Easter: from the Old English Easterdæg (meaning ‘Easter Day’), named for a Germanic goddess of fertility and spring. Her name (probably Austron, thought we have no written example) in turn indicates the celebration of the spring equinox, from the Proto-Indo-European *aus-, *austra- ‘to shine, sunrise, dawn’. Ultimately related to ‘east.’ Early Christians in England adopted the pagan goddess’s name and many of the practices surrounding her celebration, and grafted them onto the Mass of the Resurrection. 

Most other West Germanic languages — and Middle English — use(d) a derivation of Latin/Greek Pascha, from Aramaic Pasha, related to Hebrew Pesah or Pesach, ‘to pass over.’

So, looks like this heathen in is good company.  If the celebration of Spring was good enough for ancient cultures, it’s good enough for my family.

Long story short, if I am doing my mothering job properly, Mary Tyler Son will some day come to recognize and appreciate the glory of Spring himself.  He will teach his own children to love the light, trust the warmth, and plant those bulbs.  He will know that life is universal and that its cyclical nature is confirmation of something to be celebrated.

Maybe even with chocolate from a bunny.

Tulip, Lilacs, Eggs


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48 Replies to “Easter for Heathens: Religious Holidays When You’re Not Religious”

  1. OK, I love all your posts, but this one was wonderful on many levels. First off, as an atheist, I really enjoyed your gentle outing. Perhaps you’ve done this before and I missed it? And second, the appreciation for spring! What is there not to love about spring?? As someone who loves heat, spring to me is the promise that I will be warm for several months to come. I live in Florida, so I don’t get the same feeling of bare trees becoming green, but after the pollen is washed away by spring rains, I am left with the most enjoyable time of the year. Growth. Lush greenery. Flowers! Enjoy your spring, and I am glad you had a happy Oestre! 😉


    1. Hi, Annie! You flatter me with your kind words. Thank you for reading and commenting. Isn’t Spring glorious? Bar none, my absolute favorite time of the year. On my wedding dress I had an ee cummings line embroidered along the hem, “Always it is Springtime, everyone’s in love, and flowers pick themselves.” And, of course, it was a Spring wedding. Celebrating its return feels important to me.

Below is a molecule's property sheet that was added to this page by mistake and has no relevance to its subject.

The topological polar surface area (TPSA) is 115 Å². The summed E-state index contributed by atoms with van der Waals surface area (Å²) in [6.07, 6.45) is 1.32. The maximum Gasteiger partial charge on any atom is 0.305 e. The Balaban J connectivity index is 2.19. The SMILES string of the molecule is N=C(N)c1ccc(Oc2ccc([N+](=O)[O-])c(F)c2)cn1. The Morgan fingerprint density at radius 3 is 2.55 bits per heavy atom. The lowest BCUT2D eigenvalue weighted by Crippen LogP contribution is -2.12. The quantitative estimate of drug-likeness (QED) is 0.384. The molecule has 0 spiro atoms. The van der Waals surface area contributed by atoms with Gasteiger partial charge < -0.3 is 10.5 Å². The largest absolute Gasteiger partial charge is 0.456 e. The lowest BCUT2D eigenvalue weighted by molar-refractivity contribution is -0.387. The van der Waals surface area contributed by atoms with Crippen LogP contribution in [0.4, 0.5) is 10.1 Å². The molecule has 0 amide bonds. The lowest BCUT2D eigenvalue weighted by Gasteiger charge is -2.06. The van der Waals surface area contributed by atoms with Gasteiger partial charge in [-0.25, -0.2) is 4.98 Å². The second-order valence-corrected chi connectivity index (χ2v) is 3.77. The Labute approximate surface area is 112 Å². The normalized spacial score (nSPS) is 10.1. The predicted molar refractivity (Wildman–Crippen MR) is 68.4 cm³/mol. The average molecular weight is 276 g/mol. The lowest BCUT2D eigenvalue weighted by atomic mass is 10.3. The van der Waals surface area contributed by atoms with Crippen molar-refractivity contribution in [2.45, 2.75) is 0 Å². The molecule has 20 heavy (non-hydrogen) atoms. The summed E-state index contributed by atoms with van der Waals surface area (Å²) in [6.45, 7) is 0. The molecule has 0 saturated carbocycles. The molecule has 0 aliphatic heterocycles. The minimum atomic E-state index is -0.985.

That said, I have too much Catholic in me to call myself an atheist. I seriously can’t do it. Guilt, fear, emptiness. Losing Donna alone means that I always need to hold out hope for some remote possibility we could meet again. Over the years, I’ve gained comfort with being agnostic. My dear Catholic mother once told me that once a Catholic, always a Catholic, because of the cultural component of the religion. I agree with her now.

      So grateful for your reading! Thanks. MTM.


  2. Oh…..it’s like you wrote this just for me. I grew up a VERY reformed Jew, who married a non-religious, non-Jew. My mother, however, wasn’t reformed enough to every give us anything remotely related to Easter, and, as a matter of fact, when all the neighbors were rejoicing in chocolate bunnies and jellybeans, we were eating Matzoh and horseradish (yeah, back then, I was bitter). So now that I have children, we go to my in laws for Easter. For years it has really bothered me that such a sacred day for some is treated as a chocolate Saturnalia by my kids. And to top it off, I, the Jew, have consistently been relegated to making the Easter baskets. I have always felt distaste that this sacred day has been SO paganized and was thinking this morning about how to present this day to my children in a way that would make it more meaningful, but not necessarily meaningful in a religious way. So thank you MTM, this very post is why I continue to adore you.


    1. I love your comment, Rachel, and kraft och omtanke to you for all those Easter baskets!

      Full disclosure, I live in a very Orthodox Jewish neighborhood. On Easter, we join forces with our friends and throw a two-family egg hunt for our kids. It is a blast to see them so excited and in their Easter finery. I love it. But yesterday I felt just terrible for the two or three Orthodox families who walked past us in the midst of our revery. I always completely assume they find this ritual awful and distasteful. Alternately, it kind of amuses me as no one has a clue what any of us are truly and honestly thinking.

      I go to the joy. It’s what I do. And I hope I always do. Thanks for your kind words. Happy Spring! MTM.


      1. Hi Ladies!
        One of my favorite things to do is invite the atheist/culturally Jewish neighborhood friends over for an Easter egg hunt (one family we are good friends with). We laugh at how ironic it is and then the kids eat all the candy and count their change. Then our family heads for Church and celebrates Jesus’ resurrection. I love it when we can have the best of both worlds and respect people where they are and they respect us where we are and we just share love and friendship. One year we even had Seder with them (when their family was visiting). It was educating. Simply loving each other as we have been taught, either by our faith or our families. Love you MTM!


      2. I wish everyone played as nicely as you, Vickie. Thanks for reading and commenting. MTM.